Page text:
Elgar, Edward William

Edward William Elgar
June 2, 1857 – February 23, 1934

Edward William Elgar grew up surrounded music. His father was a church organist who owned a music shop. He taught the young Elgar some piano, organ, and violin. However, Elgar was largely self-taught. This independent streak led him to support himself with composing, and teaching and playing locally.

He was plagued by self-doubt and only gradual success. His wife, Caroline Alice Roberts, herself a published novelist, was instrumental in supporting and encouraging Elgar. A brief, unsuccessful stay in London forced Elgar to return to Worcester. It was then that he wrote his Enigma Variations, which finally brought him mainstream success. He toured across America, and his First Symphony was played over 100 times in the first year of its release.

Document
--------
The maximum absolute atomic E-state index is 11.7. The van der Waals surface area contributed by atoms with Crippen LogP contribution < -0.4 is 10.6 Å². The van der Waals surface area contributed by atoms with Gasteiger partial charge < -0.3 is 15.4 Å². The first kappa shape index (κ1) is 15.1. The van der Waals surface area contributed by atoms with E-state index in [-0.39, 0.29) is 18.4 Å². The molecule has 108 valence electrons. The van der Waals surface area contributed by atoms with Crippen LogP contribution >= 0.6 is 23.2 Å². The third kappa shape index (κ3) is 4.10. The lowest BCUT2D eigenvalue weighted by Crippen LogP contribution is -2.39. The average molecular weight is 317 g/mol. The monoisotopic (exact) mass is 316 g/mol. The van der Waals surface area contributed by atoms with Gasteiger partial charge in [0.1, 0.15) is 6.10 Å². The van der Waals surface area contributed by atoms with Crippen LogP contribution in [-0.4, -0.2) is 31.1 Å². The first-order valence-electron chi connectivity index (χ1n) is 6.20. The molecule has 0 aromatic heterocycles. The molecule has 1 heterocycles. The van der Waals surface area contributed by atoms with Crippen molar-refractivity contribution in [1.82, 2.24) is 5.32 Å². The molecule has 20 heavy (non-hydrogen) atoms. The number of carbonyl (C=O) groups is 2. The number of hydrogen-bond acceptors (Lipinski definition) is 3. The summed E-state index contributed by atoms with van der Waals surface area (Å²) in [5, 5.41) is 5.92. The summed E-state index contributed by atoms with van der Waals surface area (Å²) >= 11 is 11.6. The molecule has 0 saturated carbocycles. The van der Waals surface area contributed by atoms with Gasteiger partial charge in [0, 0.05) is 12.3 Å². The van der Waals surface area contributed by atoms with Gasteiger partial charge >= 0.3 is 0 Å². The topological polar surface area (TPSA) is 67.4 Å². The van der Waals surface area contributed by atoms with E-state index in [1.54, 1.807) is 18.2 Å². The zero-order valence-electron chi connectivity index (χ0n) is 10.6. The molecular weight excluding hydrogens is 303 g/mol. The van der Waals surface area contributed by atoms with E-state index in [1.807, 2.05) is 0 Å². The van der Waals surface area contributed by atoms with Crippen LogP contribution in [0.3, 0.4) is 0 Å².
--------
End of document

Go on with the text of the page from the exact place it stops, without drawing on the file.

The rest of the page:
He is best known for his work Pomp and Circumstance, however fans of his music favor his deeper works.

Notable works:
Cello Concerto in E minor
Enigma Variations for Orchestra
Pomp and Circumstance March in D
Symphony #1 in A-flat